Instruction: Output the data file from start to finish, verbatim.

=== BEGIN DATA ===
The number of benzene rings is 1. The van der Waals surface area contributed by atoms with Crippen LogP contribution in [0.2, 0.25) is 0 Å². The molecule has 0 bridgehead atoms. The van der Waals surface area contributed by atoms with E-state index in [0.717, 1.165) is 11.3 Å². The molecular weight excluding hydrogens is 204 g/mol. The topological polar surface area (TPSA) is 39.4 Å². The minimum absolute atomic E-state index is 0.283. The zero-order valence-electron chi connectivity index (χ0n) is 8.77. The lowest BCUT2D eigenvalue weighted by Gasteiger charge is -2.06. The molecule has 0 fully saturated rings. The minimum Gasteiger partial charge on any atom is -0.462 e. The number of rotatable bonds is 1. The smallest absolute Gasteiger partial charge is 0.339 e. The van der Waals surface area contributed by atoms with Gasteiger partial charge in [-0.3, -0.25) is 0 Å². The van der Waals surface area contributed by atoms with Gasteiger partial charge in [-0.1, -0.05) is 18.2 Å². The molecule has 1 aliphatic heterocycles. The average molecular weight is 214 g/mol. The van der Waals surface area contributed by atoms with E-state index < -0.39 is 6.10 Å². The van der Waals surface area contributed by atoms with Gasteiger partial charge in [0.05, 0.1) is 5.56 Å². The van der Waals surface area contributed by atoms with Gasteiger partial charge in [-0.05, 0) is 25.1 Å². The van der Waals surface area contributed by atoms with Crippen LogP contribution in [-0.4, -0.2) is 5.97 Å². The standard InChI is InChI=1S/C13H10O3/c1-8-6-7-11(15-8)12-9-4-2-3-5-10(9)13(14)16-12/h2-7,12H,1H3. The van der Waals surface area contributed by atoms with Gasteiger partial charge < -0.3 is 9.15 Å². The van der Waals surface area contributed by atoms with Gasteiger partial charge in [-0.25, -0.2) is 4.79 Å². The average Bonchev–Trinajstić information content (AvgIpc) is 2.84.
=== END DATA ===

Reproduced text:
The number of benzene rings is 1. The van der Waals surface area contributed by atoms with Crippen LogP contribution in [0.2, 0.25) is 0 Å². The molecule has 0 bridgehead atoms. The van der Waals surface area contributed by atoms with E-state index in [0.717, 1.165) is 11.3 Å². The molecular weight excluding hydrogens is 204 g/mol. The topological polar surface area (TPSA) is 39.4 Å². The minimum absolute atomic E-state index is 0.283. The zero-order valence-electron chi connectivity index (χ0n) is 8.77. The lowest BCUT2D eigenvalue weighted by Gasteiger charge is -2.06. The molecule has 0 fully saturated rings. The minimum Gasteiger partial charge on any atom is -0.462 e. The number of rotatable bonds is 1. The smallest absolute Gasteiger partial charge is 0.339 e. The van der Waals surface area contributed by atoms with Gasteiger partial charge in [-0.3, -0.25) is 0 Å². The van der Waals surface area contributed by atoms with Gasteiger partial charge in [-0.1, -0.05) is 18.2 Å². The molecule has 1 aliphatic heterocycles. The average molecular weight is 214 g/mol. The van der Waals surface area contributed by atoms with E-state index < -0.39 is 6.10 Å². The van der Waals surface area contributed by atoms with Gasteiger partial charge in [0.05, 0.1) is 5.56 Å². The van der Waals surface area contributed by atoms with Gasteiger partial charge in [-0.05, 0) is 25.1 Å². The van der Waals surface area contributed by atoms with Crippen LogP contribution in [-0.4, -0.2) is 5.97 Å². The standard InChI is InChI=1S/C13H10O3/c1-8-6-7-11(15-8)12-9-4-2-3-5-10(9)13(14)16-12/h2-7,12H,1H3. The van der Waals surface area contributed by atoms with Gasteiger partial charge < -0.3 is 9.15 Å². The van der Waals surface area contributed by atoms with Gasteiger partial charge in [-0.25, -0.2) is 4.79 Å². The average Bonchev–Trinajstić information content (AvgIpc) is 2.84.